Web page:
On Sat, 2016-08-27 at 10:07 -0700, Michael wrote:
> if someone forked my repository, did work on "master", and submitted
> it to go onto my "master", then how do I say "No, come in on a branch
> named devB instead"?

Something important to understand is that your local repository and
every remote you register all have their own "namespaces" for branches.
Because of this, in fact someone else's "master" can never interfere
with your "master" or a different remote's "master".

The default name for the remote you cloned from is "origin".  That means
there's an "origin/master", "origin/foo", "origin/bar", etc. for every
branch ("master", "foo", "bar") that exists on the remote.  So you can
see what the remote's master contained with "git log origin/master" (as
of the last time you fetched from that remote).  You can compare them
with "git diff origin/foo foo", etc.

You also have your own branches, "master", "foo", "baz", etc. which are
local to your repository and don't exist in the remote.

And if you add a second remote (which of course has to have its own
name, not "origin") then you will get all of its branches imported into
your repository, but under that remote's name, so "other/master",
"other/foo", "other/boz".

So there's really no reason to be concerned about other people using
"master", since that's their "master" and is not your "master".  They
are in different namespaces and Git won't get them confused.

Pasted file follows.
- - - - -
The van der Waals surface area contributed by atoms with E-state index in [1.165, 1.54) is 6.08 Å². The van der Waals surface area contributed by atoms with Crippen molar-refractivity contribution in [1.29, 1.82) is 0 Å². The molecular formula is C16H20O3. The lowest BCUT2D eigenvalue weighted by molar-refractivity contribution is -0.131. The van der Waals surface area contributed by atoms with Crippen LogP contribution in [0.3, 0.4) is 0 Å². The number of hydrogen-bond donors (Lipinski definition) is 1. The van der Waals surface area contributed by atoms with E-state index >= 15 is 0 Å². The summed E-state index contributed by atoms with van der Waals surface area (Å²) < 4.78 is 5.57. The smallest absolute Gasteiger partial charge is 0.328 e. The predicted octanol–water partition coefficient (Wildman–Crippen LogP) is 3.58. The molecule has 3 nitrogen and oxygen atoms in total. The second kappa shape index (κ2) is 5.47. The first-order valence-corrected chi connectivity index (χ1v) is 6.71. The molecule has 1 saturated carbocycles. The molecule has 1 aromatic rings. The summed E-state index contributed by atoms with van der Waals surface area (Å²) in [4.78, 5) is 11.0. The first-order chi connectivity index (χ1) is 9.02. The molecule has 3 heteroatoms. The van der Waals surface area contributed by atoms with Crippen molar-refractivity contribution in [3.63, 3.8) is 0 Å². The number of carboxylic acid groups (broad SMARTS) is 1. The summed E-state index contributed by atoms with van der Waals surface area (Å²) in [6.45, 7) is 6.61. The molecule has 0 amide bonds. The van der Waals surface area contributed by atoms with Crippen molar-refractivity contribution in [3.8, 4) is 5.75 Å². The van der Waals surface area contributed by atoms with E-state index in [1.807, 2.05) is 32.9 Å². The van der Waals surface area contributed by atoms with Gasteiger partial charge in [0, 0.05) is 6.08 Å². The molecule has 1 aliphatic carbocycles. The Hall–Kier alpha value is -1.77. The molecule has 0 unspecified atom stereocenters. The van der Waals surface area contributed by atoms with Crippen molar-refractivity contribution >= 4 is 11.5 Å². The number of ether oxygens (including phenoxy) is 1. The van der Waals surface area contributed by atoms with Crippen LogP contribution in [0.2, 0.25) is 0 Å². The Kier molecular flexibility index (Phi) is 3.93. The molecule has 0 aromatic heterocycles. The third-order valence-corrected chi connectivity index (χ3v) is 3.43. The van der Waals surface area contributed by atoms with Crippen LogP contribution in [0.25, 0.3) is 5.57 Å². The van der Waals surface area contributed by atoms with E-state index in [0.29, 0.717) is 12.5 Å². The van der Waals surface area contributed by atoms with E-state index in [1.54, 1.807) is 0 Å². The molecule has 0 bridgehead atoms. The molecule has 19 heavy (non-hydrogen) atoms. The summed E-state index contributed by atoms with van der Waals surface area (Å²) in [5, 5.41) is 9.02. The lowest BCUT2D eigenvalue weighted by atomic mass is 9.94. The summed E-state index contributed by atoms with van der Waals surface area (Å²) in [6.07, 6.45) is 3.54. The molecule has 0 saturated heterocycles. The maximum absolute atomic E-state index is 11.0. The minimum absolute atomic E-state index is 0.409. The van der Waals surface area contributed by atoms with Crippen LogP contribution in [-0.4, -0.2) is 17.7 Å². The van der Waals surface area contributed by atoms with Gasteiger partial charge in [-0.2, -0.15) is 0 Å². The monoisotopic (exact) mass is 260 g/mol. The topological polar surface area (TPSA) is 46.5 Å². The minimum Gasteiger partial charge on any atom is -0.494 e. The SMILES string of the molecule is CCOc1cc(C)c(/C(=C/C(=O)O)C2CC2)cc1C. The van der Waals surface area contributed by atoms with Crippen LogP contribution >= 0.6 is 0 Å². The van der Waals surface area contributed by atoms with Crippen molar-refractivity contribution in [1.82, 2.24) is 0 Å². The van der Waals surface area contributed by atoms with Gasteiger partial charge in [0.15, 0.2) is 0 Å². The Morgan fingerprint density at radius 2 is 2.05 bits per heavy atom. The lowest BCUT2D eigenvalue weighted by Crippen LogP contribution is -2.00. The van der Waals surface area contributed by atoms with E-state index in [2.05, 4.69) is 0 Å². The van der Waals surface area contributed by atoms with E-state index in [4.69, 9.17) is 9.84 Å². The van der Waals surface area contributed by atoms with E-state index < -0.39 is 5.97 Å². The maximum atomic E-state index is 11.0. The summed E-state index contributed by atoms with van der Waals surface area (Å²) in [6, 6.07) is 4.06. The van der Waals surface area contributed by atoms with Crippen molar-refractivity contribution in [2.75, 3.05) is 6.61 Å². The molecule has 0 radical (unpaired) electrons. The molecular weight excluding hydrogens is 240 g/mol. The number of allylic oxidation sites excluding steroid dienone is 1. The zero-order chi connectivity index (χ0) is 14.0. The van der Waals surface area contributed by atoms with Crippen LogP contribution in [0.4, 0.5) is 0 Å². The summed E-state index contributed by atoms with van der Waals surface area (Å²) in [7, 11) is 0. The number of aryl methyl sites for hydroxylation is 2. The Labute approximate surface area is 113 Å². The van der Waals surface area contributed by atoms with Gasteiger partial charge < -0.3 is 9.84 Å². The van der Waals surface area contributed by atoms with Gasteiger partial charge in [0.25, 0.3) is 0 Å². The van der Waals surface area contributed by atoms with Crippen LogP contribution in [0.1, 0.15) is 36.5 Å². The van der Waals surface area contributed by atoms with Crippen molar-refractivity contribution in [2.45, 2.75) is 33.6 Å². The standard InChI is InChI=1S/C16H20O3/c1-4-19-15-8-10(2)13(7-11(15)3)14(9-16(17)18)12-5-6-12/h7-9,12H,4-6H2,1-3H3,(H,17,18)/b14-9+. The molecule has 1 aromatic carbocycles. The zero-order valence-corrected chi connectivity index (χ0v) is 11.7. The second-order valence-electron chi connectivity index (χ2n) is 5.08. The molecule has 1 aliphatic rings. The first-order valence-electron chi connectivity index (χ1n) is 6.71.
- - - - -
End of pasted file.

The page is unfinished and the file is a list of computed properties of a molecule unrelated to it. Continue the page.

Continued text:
However, people soon discovered that _much_ of the time, you really only
have a single remote and the extra command line fu needed to keep
everything straight was annoyingly redundant.  So Git has a concept of a
"tracking branch", which is a local branch which is tracking a branch in
one of your remotes.  If your local branch is a tracking branch for some
remote's branch, then when you pull from that remote Git knows to merge
from that remote's branch into your branch.

Note there's no reason at all that the remote branch and the local
tracking branch have to have the same root name.  A local branch "foo"
could be tracking a remote "other/fubar".  So, you could have a local
branch "master" which tracks "origin/master" and a different local
branch "master_other" which tracks "other/master".

You might try reading
https://git-scm.com/book/en/v2/Git-Branching-Remote-Branches which I
think explains this fairly well.

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